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Hi Teachers,
Will you please help me.
Which one in following sentence{HE or HIM} is grammitically correct?
This company has no objection to HE/HIM joining in other company
i found HE in one of the clearance certificate of my friend.
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Comments  
Hi,

It's "Him".

It has to be an object after a preposition.

The word "he" is a subject and therefore it can't be "he".
To victorycountry,

How about this sentence,

"This company has no objection to HIS joining other company.''

Is it also wrong??
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Hi, temico.

Please have a look here,

[url="http://webster.commnet.edu/grammar/gerunds.htm"]His/Him[/url]
Hello champers

This company has no objection to HE/HIM joining in other company

Quite apart from the he/him question, this sentence isn't correct. It should be either:

a) 'This company has no objection to him joining another company.'

or:

b) 'This company has no objection to his joining another company.'

Either a) or b) is fine.

MrP
To MrP,

Re: 'This company has no objection to his joining another company.'

You are right in your corrections. I deleted the "in" in the sentence but forgot to change "other" to "another". When I realised my omission, it was too late because I couldn't edit my post.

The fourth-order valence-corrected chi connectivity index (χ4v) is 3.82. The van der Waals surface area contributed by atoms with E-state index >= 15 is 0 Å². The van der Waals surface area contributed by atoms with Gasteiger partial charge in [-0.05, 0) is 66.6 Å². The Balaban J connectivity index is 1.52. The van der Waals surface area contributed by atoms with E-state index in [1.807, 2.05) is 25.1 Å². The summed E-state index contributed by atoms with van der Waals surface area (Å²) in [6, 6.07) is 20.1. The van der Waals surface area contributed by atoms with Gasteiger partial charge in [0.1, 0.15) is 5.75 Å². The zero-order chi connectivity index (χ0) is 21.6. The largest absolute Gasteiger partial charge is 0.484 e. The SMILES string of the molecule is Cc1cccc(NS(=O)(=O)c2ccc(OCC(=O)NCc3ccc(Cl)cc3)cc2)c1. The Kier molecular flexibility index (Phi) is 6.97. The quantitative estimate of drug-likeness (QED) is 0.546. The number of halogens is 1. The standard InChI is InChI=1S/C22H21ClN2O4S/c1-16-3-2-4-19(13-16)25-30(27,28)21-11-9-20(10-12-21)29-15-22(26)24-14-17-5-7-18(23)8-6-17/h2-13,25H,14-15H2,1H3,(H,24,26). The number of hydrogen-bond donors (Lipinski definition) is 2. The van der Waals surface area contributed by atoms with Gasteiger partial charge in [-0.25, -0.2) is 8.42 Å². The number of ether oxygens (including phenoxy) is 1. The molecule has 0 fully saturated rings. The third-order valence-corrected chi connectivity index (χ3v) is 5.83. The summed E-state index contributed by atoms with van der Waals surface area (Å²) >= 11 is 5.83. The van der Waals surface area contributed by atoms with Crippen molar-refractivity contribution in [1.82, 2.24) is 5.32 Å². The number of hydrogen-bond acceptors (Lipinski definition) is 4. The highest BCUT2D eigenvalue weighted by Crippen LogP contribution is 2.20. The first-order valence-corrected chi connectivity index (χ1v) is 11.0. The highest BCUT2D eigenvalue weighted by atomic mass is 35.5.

I wonder if you approve of posters referring to websites which have no bearing, whatsoever, to prove their points or to the validity of their arguments, thereby wasting the time of others??
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Hello Temico

The edit button does disappear distressingly quickly, on occasion.

On the question of the webpage, I hesitate to speak for another member, but I believe v/c was referring to the section headed 'Using Possessives with Gerunds'. I would guess that this was intended as a helpful response to your question about whether 'his' could be used instead of 'him'.

Best wishes
MrP
MrP,

If you don't mind, I would like to state that "that helpful response" is equivalent to the reply, "Go and check with my mother." when you ask a girl if she was coming to a party or not!!
No one is obliged to offer help here, Temico; and no one is obliged to take what is offered.

But even in the latter case, 'thank you' is the customary reply.

MrP
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